Here you will find listings of future webinars and archived webinars that will be posted for a period of time. If you are interested in co-sponsoring one of our webinars, please contact Claude Mas at firstname.lastname@example.org or call 1-888-527-8801.
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The Michigan Advanced Technician Training program (MAT²®) is an innovative and industry-defined approach to education. Manufacturing and technology companies are experiencing a shortage of employees with the knowledge, skills, and competencies necessary to operate and maintain new systems-based equipment and technologies. MAT²’s educational model was developed in conjunction with global technology leaders that combines theory, practice and work to train a globally competitive workforce by: allowing companies to "grow their own" employees and ensure a future pipeline of qualified talent; directly involving employers in the development and execution of a hands-on, competency-based education and training program, creating highly skilled, capable, and readily employable graduates; offering an economically feasible option to training, ultimately reducing recruitment, retention and training costs; establishing Michigan as an education innovator and global competitor; and, creating a nationally accredited program, in which students receive an associate degree, along with other accreditations where applicable. Listen to learn about this unique program, its participants and how others can get involved to bring this to their area.
New, innovative ways of teaching the hard and soft skills of manufacturing at the high school level are necessary to help fill our skilled workforce gap. Developing a program that functions as a student-run manufacturing business is one such method. It involves students managing real customers, making real products, meeting real deadlines, facing real day-to-day manufacturing challenges, while making real money in the process. Students are responsible for meeting with customers, ordering material and tooling, quoting, manufacturing, invoicing, shipping, maintenance, marketing, and all other aspects of running a business. The company also brings in money that can be used to support the program and pay students profit sharing. This method allows students to make an informed decision about their career paths. You will learn from Cardinal Manufacturing founder and instructor Craig Ceigleski, as well as from the leader of a replica program in Hurley, Wisconsin, how to help establish and support this type of teaching in your local district to fill the skills gap within your own shops.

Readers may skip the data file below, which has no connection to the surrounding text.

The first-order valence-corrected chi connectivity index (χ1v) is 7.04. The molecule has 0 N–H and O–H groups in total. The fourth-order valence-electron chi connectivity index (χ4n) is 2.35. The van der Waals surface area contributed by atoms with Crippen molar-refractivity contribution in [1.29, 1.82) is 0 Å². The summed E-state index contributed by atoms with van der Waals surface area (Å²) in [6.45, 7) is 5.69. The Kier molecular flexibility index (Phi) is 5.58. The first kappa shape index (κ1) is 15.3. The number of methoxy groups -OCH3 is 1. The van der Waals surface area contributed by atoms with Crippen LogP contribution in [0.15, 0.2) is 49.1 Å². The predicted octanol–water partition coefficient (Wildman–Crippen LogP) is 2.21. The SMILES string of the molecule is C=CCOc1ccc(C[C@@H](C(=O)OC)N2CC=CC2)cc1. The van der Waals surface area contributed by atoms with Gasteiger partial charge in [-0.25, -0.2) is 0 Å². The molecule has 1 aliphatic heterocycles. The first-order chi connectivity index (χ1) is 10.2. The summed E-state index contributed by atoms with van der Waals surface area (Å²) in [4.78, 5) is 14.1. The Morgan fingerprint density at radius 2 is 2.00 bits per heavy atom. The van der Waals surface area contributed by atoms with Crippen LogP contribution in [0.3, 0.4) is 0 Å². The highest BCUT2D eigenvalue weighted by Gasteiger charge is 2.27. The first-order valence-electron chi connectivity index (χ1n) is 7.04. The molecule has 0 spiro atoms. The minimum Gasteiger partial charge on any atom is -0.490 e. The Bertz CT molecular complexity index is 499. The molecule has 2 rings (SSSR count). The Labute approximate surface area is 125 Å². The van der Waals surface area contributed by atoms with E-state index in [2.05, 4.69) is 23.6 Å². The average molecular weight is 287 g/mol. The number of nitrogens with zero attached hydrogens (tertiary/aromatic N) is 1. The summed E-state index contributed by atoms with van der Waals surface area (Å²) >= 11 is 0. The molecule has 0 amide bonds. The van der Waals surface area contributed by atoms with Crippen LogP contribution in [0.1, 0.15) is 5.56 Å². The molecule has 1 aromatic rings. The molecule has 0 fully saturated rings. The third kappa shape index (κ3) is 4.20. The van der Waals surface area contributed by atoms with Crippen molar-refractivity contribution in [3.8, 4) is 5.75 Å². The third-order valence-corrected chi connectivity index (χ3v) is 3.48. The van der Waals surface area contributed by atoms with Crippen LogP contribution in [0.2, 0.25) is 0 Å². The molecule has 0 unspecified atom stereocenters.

Collaboration and personnel development can be used to improve toolmaking operations while helping to fill the skills gap, and Westminster Tool is one such example. Early on in the development of its internal training program, Westminster recognized that 20 percent of the skills that its employees utilize everyday are specific to Westminster. The other 80 percent are necessary for all manufacturing fields. With that in mind Westminster collaborated with other local manufacturers and academia to offset the cost of developing and training employees on general manufacturing practices. The company then focused on creating the resources necessary to develop and train on the other 20 percent of skills specific to the organization. They quickly realized that this approach also needed to include soft skills training, such as communication. Learn how this baseline of soft skills as well as collaboration with local manufacturers and academia has allowed the company to be a technical organization capable of training its next generation of skilled employees.
Recruiting the next generation of skilled manufacturers is the most important and the most difficult step in filling the skills gap. Recruiting is the most important step because programs will be created at the high school and community college levels if there is sufficient demand. It is the most difficult step because the educational system and population have been immersed in decades of misinformation about manufacturing’s value and career opportunities as well as the offshoring trend and push toward the necessity of a four-year degree. This webinar will provide clear evidence that manufacturing is returning to the U.S. and that the skilled manufacturing “professions” are a better choice for most of our youth and for our society. It will also present tools for making the required changes in perception within your community. The Reshoring Initiative documents the reshoring trend (what, where, why, how much, etc.) and provides tools for comparing the economics of offshoring to reshoring. Approximately 140,000 manufacturing jobs have been reshored by about 250 OEMs and thousands of their suppliers since the manufacturing employment low of January, 2010. Reshoring needs recruiting to provide the required quantity and quality of skilled workforce. Recruiting needs reshoring to demonstrate the wisdom of choosing a manufacturing career. You can help accelerate both trends.
High Efficiency Roughing or HER is arguably one of the most talked about and exciting technologies (and machining techniques) to hit the machining world in the last decade. However, as vendors rush to define terms like high speed machining (HSM) and high efficiency machining (HEM), business owners and CNC programmers are left struggling to make sense of it all. This webinar is designed to educate attendees about high efficiency roughing and how this powerful machining strategy can reduce cycle time and help mold makers increase profits.